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How Much Does Minneapolis In-Home Care Cost?

As the U.S. population continues to age and the baby boomer generation starts to enter into their 60’s and 70’s, long-term care is becoming more prevalent. There are many options but a large percentage of adults 65 and older want to be able to stay in their homes longer and get care there. Minneapolis has plenty to offer when it comes to in-home care and you can find the plan that works for you and your budget.

Minnesota In-Home Care Facts

There are 207 Medicare-certified home care agencies in the state of Minnesota.

There are approximately 29,300 patients currently using home health care in Minnesota.

30,284 jobs were created in the home health industry and 21,472 employees are currently in the system.

The average daily wage for a home health aide is about $10.54 per hour.

Homemaker Rates and Services

Homemaker services usually entail extra help with daily activities and they tend to be a little less expensive. In 2015, homemaker hourly rates in Minneapolis were between $16 and $32. That comes out to an average of $58,344 over a 52-week year and 44-hour work week.

Homemakers can help you with a variety of tasks around your house and neighborhood like:

Grocery shopping, picking-up prescriptions, or transportation to appointments

Meal planning and preparation

House cleaning and laundry

Help with pets and plants

Provide companionship and socialization

These services are for seniors who are still relatively healthy, but perhaps can’t get around their house like they used to. A homemaker can’t take care of more skilled nursing services without proper training.

Home Health Aide Rates and Services

If you’re looking for more specialized medical care, then you will want to find a home health aide. Health aides are usually more expensive, but here in Minnesota, they are about the same with an hourly rate of $16 to $34. They are less expensive than a nursing home, though, which could cost up to $424 per day.

Since the state of Minnesota requires home health aides to be properly trained in order to be certified, they can handle more skilled medical tasks like monitoring blood pressure, safely transferring patients from a wheelchair into bed, or properly bandaging a wound. Agencies that wish to be licensed with the state have to go through further training and can handle emergency situations, proper communication, and seniors’ rights.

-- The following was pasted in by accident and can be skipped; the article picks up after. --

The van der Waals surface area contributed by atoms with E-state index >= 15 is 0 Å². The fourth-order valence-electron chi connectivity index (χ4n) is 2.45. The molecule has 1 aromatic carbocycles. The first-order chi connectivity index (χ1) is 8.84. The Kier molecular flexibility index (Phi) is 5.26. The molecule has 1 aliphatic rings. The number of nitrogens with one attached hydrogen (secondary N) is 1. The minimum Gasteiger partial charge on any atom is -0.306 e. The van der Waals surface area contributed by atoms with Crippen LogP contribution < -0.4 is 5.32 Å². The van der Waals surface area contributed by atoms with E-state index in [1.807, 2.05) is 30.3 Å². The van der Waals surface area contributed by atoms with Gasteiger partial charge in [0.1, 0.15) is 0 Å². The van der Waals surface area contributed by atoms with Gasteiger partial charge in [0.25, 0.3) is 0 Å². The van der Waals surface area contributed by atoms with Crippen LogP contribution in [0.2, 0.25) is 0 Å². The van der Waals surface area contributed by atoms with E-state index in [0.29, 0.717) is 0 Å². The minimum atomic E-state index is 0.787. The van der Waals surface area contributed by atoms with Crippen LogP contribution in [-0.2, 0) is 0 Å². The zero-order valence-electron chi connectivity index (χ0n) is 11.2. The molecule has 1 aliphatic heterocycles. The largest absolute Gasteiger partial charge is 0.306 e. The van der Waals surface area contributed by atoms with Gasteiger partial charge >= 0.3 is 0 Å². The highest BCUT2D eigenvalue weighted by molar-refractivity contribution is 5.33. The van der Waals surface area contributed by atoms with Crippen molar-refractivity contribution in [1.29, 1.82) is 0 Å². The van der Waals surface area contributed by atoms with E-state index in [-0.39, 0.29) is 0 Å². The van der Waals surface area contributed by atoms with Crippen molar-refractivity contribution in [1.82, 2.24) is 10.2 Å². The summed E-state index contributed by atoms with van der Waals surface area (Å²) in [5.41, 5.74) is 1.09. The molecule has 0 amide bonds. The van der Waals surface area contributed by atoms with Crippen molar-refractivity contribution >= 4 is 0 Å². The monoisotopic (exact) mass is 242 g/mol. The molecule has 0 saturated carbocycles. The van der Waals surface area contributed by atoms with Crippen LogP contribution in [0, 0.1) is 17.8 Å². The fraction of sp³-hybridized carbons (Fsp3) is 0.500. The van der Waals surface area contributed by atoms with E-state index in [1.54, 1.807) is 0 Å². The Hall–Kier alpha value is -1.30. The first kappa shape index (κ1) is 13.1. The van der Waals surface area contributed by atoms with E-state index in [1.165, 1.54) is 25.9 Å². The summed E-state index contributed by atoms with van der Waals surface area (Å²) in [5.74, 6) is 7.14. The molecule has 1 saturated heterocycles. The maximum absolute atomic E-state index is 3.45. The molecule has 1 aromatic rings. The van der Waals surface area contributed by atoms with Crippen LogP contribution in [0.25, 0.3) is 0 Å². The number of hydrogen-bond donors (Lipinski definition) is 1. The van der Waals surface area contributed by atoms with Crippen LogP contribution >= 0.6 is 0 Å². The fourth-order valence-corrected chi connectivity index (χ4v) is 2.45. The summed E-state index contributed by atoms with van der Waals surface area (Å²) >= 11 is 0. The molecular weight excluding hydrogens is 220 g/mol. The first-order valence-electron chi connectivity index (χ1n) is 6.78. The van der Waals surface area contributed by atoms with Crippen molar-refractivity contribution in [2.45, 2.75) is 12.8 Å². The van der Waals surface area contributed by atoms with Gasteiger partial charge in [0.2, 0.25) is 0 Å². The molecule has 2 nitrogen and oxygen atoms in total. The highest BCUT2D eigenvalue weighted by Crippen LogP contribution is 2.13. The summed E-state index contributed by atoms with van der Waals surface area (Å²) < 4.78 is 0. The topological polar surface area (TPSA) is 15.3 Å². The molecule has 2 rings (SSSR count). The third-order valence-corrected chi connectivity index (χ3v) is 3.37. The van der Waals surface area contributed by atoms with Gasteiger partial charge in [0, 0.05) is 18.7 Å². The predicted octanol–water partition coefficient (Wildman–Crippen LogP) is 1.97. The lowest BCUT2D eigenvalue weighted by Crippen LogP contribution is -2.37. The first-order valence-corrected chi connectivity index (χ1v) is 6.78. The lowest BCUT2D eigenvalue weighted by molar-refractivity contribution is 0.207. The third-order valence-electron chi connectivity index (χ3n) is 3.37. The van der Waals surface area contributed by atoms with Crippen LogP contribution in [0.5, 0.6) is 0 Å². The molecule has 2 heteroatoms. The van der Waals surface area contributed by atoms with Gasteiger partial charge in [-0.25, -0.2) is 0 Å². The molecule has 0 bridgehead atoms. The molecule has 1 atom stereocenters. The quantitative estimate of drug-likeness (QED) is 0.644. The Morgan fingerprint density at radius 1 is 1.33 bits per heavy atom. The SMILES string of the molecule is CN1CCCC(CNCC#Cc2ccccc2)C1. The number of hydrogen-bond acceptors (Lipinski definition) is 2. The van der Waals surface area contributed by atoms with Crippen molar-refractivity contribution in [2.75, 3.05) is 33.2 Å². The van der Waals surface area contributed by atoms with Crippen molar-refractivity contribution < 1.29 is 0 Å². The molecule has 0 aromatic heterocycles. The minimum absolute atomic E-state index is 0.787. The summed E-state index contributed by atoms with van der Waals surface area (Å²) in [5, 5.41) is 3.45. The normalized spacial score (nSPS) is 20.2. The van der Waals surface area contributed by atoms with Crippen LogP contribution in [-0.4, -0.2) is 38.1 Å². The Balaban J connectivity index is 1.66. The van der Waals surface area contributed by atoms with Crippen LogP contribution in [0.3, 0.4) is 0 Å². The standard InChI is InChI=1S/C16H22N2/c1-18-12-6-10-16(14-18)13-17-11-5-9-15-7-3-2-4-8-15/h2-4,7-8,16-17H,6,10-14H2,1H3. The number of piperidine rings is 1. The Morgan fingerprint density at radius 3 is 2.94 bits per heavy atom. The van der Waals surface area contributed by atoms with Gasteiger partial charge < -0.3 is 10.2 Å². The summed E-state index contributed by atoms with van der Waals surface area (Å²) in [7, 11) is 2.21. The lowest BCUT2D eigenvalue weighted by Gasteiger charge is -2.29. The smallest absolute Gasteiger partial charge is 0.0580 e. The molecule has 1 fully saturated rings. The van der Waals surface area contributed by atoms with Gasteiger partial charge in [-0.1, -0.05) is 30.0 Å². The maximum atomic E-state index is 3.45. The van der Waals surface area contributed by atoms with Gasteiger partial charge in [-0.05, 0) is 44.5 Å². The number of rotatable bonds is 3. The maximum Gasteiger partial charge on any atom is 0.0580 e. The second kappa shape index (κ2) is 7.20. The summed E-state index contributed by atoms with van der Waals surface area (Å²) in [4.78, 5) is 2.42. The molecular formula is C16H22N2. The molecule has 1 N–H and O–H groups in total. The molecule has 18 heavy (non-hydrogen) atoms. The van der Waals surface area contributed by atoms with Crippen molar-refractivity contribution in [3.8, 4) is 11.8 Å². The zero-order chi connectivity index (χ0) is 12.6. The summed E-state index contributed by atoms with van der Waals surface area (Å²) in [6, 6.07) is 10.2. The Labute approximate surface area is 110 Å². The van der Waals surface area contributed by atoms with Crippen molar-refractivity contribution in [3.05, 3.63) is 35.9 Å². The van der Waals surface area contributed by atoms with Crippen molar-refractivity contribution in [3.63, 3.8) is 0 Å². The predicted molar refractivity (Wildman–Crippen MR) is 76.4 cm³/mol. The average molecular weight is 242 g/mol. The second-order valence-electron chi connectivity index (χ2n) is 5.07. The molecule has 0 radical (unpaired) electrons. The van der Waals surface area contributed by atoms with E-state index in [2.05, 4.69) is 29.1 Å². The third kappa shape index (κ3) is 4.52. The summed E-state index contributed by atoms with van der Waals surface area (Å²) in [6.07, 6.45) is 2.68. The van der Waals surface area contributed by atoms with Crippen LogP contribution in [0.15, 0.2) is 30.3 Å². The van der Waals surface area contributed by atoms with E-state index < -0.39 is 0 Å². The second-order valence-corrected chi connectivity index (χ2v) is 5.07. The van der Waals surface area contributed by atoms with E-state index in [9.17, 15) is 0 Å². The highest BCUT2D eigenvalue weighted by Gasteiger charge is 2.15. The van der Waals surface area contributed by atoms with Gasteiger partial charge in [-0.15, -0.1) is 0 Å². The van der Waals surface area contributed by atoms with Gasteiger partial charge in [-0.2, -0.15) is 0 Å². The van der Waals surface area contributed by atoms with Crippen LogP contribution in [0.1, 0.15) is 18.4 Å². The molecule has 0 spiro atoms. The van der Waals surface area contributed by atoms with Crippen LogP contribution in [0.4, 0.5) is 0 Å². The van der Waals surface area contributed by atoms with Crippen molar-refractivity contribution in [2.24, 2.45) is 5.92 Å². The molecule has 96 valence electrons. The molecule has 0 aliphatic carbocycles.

The Right Amount Of Help

There is no one size fits all when it comes to in-home care which is why most agencies will allow you to create a custom plan with any one of these following options:

Respite: You can choose to have someone come care for you while your regular caregiver is away on vacation or perhaps sick. You don’t have to keep using the agency after your respite is over, but if you’re looking for a new caregiver this is a good way to do a trial run.

Part-Time: For seniors who don’t really want to have constant care, but have children who worry that they’re alone at home, part-time care can be a big help. Someone can come to your house for just a few hours a day or even just a few days a week to check-in and help out.

Full-Time: If you need to have someone with you at most times, whether that’s during the day or night, full-time care is what you want to choose. This is also a good choice if you’re a caregiver for a family member, but also have a full-time job. You can make sure someone is there while you’re at work.

Live-In: This is 24/7 care and will usually involve a few different caregivers who will rotate in and out of shifts. If you have a debilitating disease or family members that are miles and miles away, a live-in caregiver can give everyone peace of mind.

Finding A Caregiver

If you choose to hire your own caregiver without the help of an agency, that is perfectly fine but keep in mind that you will have to handle everything including interviews, background checks, payment, insurance, and taxes. If you would prefer not to deal with all of that, an agency is a good choice. They are also usually better equipped to handle emergency care, so if your normal caregiver can’t make it to your house, they can send someone else. Make sure you choose a reputable agency.

If you’re going to hire your own caregiver, do your research. Talk to friends and family to see who they would recommend and check the Minneapolis Better Business Bureau to see the ratings for each agency.

Paying For Care

Medicare is one choice for finding coverage for in-home care, but they have fairly strict requirements and you have to use a Medicare-certified agency. If you’re a low-income senior, apply for Medicaid and they could help cover your costs. Veterans and widows of veterans can look into their VA benefits to see if there is long-term care coverage.

You could also get a reverse mortgage to free up some funds, but you will have to get counseling with an HUD-certified agent before you go ahead with this choice. A long-term care insurance policy is helpful and could cover your costs, but you could also cash in a life insurance policy. This also has some financial consequences so make sure you know all the risks involved.

Learn more about Caregiving in Minneapolis,MN here:

Minneapolis In-Home Care

Minneapolis Aging-in-Place

Minneapolis Respite Care and Adult Day Care

Minneapolis Support Groups for Caregivers

Find assisted living in Minneapolis near you.